The ideological aspect of the spread of education cannot be underestimated. The larger the number of educated Indians, the larger was the area of influence of Western ideas of democracy, nationalism and radicalism. The educated Indians became the best propagators and followers of militant nationalism both because they were low-paid or unemployed and because they were educated in modern thought and politics, and in European and world history.

The newspaper, Karachi Chronicle, of June 18, 1905 expressed the popular feelings as follows:

What one Asiatic has done others can do…. If Japan can drub Russia, India can drub England with equal ease… Let us drive the British into the sea and take our place side by side with Japan among the great powers of the world.
Revolutionary movements in Ireland, Russia, Egypt, Turkey and China and the Boer War in South Africa convinced the Indians that a united people willing to make sacrifices could challenge even the most powerful of despotic governments. What was needed more than anything else was a spirit of patriotism and self-sacrifice.
The moderates lost touch with the younger generation of nationalists. The British Govern-ment played the game of ‘divide and rule’. While suppressing the militant nationalists, it tried to win over moderate nationalist opinion so that the militant nationalists could be isolated and crushed. To placate the moderate nationalists, it announced constitutional concessions through the Indian Councils Act of 1909, known as the Morley-Minto Reforms of 1909. In 1911, the govern-ment also announced the annulment of the partition of Bengal. Western and Eastern Bengals were to be reunited while a new province consisting of Bihar and Orissa was to be created. At the same time, the seat of the Central Government was shifted from Calcutta to Delhi (in 1911).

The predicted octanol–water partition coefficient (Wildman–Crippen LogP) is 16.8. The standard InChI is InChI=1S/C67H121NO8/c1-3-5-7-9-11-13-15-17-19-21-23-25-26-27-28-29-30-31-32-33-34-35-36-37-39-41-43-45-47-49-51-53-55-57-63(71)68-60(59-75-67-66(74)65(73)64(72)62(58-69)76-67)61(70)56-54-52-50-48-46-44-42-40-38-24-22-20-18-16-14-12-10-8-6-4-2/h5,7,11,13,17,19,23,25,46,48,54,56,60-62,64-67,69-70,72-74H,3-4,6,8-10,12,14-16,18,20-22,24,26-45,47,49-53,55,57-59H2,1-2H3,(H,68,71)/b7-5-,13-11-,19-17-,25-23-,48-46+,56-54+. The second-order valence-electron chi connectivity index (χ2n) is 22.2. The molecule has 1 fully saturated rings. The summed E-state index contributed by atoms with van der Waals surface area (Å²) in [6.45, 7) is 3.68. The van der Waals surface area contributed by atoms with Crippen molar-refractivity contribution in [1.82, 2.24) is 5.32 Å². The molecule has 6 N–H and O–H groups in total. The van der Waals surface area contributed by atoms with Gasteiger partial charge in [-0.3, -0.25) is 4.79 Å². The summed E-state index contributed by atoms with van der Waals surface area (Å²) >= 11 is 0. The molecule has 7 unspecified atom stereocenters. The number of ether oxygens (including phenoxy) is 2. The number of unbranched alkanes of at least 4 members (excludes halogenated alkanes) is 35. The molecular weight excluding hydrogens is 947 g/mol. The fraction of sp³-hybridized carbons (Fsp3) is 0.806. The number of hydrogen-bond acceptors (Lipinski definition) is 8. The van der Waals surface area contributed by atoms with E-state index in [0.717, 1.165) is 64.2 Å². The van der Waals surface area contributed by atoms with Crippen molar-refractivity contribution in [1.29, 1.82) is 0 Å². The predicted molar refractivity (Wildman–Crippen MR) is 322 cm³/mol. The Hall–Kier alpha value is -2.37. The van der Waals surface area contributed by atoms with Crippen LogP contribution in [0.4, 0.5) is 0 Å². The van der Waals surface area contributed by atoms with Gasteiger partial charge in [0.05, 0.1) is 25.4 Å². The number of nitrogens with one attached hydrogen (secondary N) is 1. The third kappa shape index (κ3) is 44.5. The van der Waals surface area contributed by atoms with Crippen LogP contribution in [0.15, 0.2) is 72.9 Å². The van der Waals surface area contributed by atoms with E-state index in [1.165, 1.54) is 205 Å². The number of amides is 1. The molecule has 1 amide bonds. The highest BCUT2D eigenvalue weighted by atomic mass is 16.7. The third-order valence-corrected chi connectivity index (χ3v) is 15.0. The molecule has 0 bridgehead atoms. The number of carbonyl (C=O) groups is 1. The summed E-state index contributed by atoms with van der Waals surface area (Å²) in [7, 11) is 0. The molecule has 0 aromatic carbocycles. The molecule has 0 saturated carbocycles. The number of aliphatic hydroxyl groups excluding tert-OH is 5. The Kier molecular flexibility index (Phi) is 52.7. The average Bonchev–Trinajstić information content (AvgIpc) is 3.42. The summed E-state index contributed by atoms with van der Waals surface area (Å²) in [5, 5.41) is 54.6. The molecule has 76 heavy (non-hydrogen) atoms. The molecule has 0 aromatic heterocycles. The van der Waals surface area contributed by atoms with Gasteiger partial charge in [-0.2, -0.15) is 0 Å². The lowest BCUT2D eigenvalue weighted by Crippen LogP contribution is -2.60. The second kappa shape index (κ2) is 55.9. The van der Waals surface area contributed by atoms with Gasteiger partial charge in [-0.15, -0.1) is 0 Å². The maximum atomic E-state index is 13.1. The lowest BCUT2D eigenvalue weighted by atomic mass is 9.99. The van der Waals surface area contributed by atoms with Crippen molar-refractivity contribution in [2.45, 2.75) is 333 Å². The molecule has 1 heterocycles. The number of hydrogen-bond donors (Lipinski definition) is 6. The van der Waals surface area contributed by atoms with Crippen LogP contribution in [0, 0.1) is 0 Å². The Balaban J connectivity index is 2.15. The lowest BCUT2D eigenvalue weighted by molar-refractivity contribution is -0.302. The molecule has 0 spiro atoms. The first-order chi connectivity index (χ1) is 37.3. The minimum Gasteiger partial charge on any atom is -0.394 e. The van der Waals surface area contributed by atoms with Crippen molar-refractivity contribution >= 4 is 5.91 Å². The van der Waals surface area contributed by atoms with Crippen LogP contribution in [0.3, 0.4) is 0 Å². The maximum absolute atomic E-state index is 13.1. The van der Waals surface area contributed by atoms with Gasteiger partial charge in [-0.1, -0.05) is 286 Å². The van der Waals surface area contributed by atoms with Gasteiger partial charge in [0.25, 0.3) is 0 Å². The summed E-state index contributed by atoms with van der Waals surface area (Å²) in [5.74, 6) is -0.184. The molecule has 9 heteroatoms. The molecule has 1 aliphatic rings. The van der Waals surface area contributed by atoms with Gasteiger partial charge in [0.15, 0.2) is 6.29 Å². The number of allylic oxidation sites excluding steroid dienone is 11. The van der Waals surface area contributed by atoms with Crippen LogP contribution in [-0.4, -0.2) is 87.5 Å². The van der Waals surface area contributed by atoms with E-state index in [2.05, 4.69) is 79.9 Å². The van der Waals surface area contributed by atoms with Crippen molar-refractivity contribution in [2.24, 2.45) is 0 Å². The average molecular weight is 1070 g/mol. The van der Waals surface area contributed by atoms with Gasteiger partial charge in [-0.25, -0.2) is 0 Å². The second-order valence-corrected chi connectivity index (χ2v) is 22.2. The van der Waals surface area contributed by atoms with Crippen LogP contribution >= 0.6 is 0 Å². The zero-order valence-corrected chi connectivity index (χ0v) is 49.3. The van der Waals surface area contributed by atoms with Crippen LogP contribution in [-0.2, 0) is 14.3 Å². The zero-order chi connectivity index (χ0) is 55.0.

THE most striking aspect during 1911 was the rise of nationalism and communalism. And communalism posed the biggest threat to the unity of the Indian people and the national movement.

Communalism is basically an ideology. Communal riots are only one consequence of the spread of this ideology. Communalism is the belief that because a group of people follow a particular religion they have, as a result, common social, political and economic interests. It is the belief that in India, Hindus, Muslims, Sikhs and Christians form different and distinct commu-nities; that there is, and can be, no such thing as an Indian nation, but only a Hindu nation, a Muslim nation and so on; that India can, therefore, only be a mere confederation of religious communities. Inherent in communalism is the second notion that the social, cultural, economic and political interests of the followers of one religion are dissimilar and divergent from the interests of the followers of another religion. The third stage of communalism is reached when the interests of the followers of different religious ‘communities’ are seen to be mutually incompatible, antagonistic and hostile. Thus, at this stage, the communalists assert that Hindus and Muslims cannot have common interests, and that their interests are bound to be opposed to each other.